The Difference Between Sex Addiction and a High Sex Drive
It’s important to remember that enjoying sex does not constitute sex addiction. **Enjoying a healthy activity, such as sex is completely normal. Even cheating or engaging with prostitutes, whilst this may cause relationship problems, it doesn’t necessarily equal sex addiction. Also, differences in sex drive levels between partners doesn’t mean one person has a sex addiction. An addiction, like any addiction, is the point where you are having sex not for pleasure, but to help you fall asleep, face the day and cope with withdrawal symptoms. It’s important to recognise the differences.
What Are the Dangers of Sex Addiction?
If protection is absent, obvious risks would include contraction of sexually transmitted infections and diseases, possibly leading to serious long-term health problems. Continually putting yourself in vulnerable positions may lead to a greater risk of attack. As mentioned previously, sex addiction may destroy relationships. At the sharp end of the point, there are connections between sex addiction and sex offending. Just over half of convicted sex offenders are diagnosed sex addicts. The tragedy is, the problems this sector of society suffers are so severe, imprisonment may be the only option to ensure society’s safety. However, sex addicts will not necessarily become sex offenders. Equally, not all sex offenders are sex addicts.
What’s Behind Sex Addiction?
Sex addiction has been linked to insecure attachment, poor impulse control and childhood abuse. The behaviour, developed as a coping mechanism, is an attempt to numb painful emotions. The growth of internet technology means increased accessibility to graphic content. Chronic consumption plays an influential role and early, persistent exposure to sexual content may result in ‘sexual conditioning’. Sex addicts may act out of a need for control as a perverted expression of anger.
What Should You Do if You Think You or Your Partner Has a Problem?
A vital component for any relationship is communication. If you feel there is a problem, as hard as it may be, the courageous and sometimes relationship-saving action to take is to voice your concerns. If your partner has previously struggled with addictions and you’re aware of their pornography consumption, it may be worth asking if their use has increased or become problematic.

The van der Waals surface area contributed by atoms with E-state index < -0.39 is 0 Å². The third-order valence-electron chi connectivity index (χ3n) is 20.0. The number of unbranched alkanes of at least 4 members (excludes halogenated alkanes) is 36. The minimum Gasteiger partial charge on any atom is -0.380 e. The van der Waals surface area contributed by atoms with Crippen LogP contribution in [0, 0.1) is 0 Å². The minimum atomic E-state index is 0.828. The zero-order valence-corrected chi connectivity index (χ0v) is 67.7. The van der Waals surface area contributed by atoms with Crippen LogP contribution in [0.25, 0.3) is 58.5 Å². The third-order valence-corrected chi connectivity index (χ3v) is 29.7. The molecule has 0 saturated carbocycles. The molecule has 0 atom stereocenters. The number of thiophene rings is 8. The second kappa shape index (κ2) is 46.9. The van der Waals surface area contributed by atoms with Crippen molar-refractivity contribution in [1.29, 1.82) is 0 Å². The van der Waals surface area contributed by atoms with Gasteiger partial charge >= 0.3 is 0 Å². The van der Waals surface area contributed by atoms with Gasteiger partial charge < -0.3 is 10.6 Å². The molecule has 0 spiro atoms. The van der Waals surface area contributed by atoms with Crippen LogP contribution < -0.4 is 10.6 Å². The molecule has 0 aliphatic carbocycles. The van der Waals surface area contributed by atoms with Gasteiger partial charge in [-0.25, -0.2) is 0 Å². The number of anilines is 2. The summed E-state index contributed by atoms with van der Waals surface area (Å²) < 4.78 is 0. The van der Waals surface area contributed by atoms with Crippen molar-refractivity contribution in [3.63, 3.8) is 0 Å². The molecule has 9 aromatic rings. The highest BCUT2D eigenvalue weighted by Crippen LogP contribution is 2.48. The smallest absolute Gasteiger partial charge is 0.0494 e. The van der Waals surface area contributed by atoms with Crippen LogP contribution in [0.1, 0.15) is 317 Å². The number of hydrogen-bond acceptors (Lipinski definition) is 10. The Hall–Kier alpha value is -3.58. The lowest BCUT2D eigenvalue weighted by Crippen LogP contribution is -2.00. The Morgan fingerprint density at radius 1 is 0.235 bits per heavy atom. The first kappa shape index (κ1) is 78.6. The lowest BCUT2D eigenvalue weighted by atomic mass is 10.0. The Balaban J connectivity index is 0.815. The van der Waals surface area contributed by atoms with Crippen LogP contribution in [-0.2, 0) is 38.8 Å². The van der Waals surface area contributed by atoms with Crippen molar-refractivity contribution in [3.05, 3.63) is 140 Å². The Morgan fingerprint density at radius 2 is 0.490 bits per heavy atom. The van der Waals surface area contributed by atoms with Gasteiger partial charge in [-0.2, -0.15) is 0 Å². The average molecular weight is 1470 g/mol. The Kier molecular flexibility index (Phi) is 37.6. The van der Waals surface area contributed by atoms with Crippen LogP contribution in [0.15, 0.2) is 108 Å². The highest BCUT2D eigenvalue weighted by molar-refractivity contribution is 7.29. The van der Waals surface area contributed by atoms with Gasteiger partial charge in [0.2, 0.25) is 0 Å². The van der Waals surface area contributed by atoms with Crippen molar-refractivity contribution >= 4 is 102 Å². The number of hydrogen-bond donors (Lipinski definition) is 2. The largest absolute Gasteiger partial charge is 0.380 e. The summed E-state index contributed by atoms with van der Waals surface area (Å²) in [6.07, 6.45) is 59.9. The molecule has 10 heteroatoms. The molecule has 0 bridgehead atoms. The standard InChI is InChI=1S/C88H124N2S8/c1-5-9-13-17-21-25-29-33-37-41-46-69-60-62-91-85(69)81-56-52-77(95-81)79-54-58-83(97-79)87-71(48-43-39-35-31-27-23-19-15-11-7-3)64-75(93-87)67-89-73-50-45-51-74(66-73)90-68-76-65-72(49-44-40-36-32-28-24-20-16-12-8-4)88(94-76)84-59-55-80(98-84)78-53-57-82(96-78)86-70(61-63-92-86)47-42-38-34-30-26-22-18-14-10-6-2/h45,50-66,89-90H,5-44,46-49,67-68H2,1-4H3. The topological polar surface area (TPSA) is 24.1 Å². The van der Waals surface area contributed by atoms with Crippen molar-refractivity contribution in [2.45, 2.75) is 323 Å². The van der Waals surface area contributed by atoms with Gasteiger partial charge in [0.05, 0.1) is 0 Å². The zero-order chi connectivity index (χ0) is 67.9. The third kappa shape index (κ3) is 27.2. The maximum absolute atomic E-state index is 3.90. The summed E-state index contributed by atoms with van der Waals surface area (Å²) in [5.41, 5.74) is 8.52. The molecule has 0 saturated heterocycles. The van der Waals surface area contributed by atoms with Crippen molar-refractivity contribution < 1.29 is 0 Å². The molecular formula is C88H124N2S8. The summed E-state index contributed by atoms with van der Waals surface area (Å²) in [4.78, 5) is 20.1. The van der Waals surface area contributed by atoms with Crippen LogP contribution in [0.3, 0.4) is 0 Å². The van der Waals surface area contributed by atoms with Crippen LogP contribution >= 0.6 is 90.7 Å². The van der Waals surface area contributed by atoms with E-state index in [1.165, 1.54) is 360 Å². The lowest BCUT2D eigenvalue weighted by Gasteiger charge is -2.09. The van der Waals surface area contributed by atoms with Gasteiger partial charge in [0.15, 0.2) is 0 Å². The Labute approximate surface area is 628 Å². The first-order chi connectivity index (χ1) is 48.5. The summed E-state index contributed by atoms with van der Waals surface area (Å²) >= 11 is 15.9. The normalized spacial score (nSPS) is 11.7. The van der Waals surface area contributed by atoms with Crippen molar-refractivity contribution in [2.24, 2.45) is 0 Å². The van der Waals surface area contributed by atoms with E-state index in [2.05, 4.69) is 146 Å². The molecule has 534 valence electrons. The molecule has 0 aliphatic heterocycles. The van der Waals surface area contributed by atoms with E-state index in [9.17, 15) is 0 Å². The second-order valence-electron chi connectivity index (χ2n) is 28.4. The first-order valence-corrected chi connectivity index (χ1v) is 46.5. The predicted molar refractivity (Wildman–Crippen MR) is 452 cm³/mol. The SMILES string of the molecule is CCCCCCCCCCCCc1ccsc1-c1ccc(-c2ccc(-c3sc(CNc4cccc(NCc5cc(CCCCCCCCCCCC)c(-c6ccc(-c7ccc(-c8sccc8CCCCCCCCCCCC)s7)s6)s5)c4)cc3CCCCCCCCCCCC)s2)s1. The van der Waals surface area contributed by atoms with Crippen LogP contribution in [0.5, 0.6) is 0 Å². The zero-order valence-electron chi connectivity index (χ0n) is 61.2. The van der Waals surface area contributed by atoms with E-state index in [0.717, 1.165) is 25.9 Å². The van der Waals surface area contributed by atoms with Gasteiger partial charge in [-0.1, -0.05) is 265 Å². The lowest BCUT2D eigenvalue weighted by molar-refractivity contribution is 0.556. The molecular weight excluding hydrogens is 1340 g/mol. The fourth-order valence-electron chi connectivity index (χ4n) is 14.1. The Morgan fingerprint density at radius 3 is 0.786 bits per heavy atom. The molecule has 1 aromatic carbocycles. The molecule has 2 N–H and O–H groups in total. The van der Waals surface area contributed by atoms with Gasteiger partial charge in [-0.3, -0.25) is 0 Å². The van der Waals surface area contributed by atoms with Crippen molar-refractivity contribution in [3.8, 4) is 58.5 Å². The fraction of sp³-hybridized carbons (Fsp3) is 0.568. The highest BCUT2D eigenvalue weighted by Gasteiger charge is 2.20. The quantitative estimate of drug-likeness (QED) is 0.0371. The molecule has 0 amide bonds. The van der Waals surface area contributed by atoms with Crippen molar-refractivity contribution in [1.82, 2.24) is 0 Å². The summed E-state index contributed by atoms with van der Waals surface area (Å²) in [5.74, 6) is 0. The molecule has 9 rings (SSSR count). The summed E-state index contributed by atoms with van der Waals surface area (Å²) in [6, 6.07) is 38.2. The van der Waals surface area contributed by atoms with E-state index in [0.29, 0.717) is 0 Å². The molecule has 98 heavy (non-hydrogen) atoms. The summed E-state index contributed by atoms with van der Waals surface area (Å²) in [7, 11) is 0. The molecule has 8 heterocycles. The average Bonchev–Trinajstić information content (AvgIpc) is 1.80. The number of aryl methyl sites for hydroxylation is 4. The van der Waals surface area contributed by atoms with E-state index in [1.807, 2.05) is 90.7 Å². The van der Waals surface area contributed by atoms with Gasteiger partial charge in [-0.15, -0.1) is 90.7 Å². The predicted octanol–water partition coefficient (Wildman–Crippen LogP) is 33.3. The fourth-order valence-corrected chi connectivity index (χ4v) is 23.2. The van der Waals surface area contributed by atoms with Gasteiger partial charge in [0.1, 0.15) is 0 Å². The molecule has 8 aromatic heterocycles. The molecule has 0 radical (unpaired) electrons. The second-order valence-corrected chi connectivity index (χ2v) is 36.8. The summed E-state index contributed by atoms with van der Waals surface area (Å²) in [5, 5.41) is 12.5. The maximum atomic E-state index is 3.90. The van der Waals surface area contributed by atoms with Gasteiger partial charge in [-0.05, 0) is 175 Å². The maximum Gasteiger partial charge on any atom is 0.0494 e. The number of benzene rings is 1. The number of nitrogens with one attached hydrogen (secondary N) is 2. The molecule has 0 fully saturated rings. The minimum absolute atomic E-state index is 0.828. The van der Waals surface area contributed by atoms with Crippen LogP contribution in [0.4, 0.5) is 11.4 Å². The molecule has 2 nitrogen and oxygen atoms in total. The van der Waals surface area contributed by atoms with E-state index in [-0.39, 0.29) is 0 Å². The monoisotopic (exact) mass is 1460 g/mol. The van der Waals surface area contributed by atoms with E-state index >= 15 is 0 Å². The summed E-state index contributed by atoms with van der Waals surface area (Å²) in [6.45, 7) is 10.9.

What if Both Partners Have a Sex Addiction?
You may think on some level, this would be the perfect match. Admittedly, while each may understand the other in a way other partners may not, the problems experienced would be exacerbated. Just as it would be a toxic combination of both partners were addicted to a class A substance, both partners addicted to sex could create an enabling environment fueled with denial which only serves to perpetuate the problem. Many addicts experience a period of denial before entering the realms of acceptance. The first step is to accept the problem. The next step is to treat the issue with the importance it warrants (and each other with the respect you both deserve) and source expert assistance. It’s impossible to confirm sex addiction without a professional assessment.
What if My Partner Won’t Accept They Have a Problem?
If your partner can’t accept they may have a problem it’s unlikely they would benefit from therapy. However, it’s still beneficial to reach out for personal support. It may transpire the problem is not addiction, but something else affecting your sexual relationship.
Where To Turn?
This may be the most difficult thing you’ve ever done. To admit to yourself and/or your partner there’s a problem is the first step. Addiction is nothing to feel ashamed of, no matter what societal messages may have you believe. Addiction is a powerful controller that can be too big to handle alone. That is not a sign of ineffectiveness or weakness on yours or your loved ones part, rather an indication of exactly how difficult an addiction can be to handle alone. Please remember you are not alone. There are many others battling the same addiction. With the right help, it’s possible to overcome the obstacles to achieve recovery.